The 2007 rush marked a time when deals of questionable value were completed. The biggest was the $48 billion buyout of Energy Future Holdings Corp., formerly known as TXU, the Texas power company taken private in the biggest ever leveraged buyout. It filed for bankruptcy in April. Also announced in 2007 was the $20 billion buyout of Lyondell Chemical Co. and the Tribune Co. buyout led by real estate developer Sam Zell for more than $13 billion including debt. Both filed for bankruptcy.

Lehman Brothers and a partner bought apartment-complex company Archstone Inc. for more than $20 billion that year -- to sell it later at about a $6 billion loss.

In contrast, global deal volume this year can’t be attributed to private-equity deals. Instead, the year so far has been characterized by large corporate hook-ups, often cross-border in nature, many of which had been contemplated or discussed in previous years.

M&A volume in 2014 has reached $1.8 trillion.

AT&T, Lafarge

The driver, dramatically so, is corporate purchases of at least $10 billion. The largest announced transaction of the quarter was AT&T Inc.’s purchase of DirecTV for about $67 billion, including debt. There was also the merger of Lafarge SA with Holcim Ltd., the biggest cement deal ever, and General Electric Co.’s proposed $17.1 billion purchase of Alstom SA’s energy assets, which would be its largest acquisition.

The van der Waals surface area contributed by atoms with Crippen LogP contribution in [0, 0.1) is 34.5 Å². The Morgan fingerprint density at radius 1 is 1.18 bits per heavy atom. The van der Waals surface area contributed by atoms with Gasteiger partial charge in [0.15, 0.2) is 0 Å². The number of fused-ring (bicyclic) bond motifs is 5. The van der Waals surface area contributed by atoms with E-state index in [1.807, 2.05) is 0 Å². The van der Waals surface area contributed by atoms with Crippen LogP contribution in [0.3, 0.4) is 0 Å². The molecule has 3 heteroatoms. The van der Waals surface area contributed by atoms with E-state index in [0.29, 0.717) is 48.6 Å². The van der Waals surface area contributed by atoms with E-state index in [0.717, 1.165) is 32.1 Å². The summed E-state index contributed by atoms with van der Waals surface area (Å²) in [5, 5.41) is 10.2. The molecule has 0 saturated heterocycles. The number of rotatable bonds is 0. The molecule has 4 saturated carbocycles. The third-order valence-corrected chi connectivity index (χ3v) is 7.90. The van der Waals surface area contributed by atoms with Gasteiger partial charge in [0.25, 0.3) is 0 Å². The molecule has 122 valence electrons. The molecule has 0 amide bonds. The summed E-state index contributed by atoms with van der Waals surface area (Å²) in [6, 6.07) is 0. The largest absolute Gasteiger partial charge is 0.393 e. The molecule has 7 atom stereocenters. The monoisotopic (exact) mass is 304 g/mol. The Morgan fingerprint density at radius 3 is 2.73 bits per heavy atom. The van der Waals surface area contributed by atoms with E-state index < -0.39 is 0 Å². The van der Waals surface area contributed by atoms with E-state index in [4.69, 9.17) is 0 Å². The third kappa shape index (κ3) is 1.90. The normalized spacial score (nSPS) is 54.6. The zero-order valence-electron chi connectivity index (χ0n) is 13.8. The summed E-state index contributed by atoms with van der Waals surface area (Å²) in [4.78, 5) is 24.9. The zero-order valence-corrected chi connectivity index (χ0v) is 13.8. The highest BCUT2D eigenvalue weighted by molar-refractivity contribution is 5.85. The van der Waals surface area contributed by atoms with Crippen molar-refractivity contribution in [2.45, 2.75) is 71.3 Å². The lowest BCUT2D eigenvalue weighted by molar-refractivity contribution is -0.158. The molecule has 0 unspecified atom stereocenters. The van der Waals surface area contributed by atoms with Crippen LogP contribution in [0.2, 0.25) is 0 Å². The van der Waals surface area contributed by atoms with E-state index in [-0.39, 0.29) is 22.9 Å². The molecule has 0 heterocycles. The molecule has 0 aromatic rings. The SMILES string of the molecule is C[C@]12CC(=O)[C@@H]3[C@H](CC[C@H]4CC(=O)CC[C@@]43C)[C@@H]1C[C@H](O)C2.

Additionally, a slew of large pharmaceutical deals has been announced since April, including Valeant Pharmaceuticals International Inc.’s $54 billion offer for Allergan Inc.; Bayer AG’s $14.2 billion purchase of Merck & Co.’s consumer-health products business; and Novartis AG’s $14.5 billion acquisition of GlaxoSmithKline Plc’s oncology unit.

This quarter’s numbers are skewed slightly by Pfizer Inc.’s so-far stifled effort to acquire AstraZeneca Plc for $117 billion, which is included in the data compiled by Bloomberg. Even without it, the second quarter of 2014 is still the strongest since before Lehman Brothers failed -- with three weeks left in the period.

CEO Confidence

The large deals compensate for a notable drop in the actual number of deals. So far this quarter there have been 5,626 transactions. In 2007, each $1 trillion quarter required more than 9,000 deals to hit that figure.

A different mindset in the boardroom is at play. The CEO Confidence Index -- a measure of confidence in the economy a year from now -- registered at 6.09 in April, according to Chief Executive Magazine. That’s near where it stood in late 2006 and double the level of early 2009. The index has been on a steady increase for three years.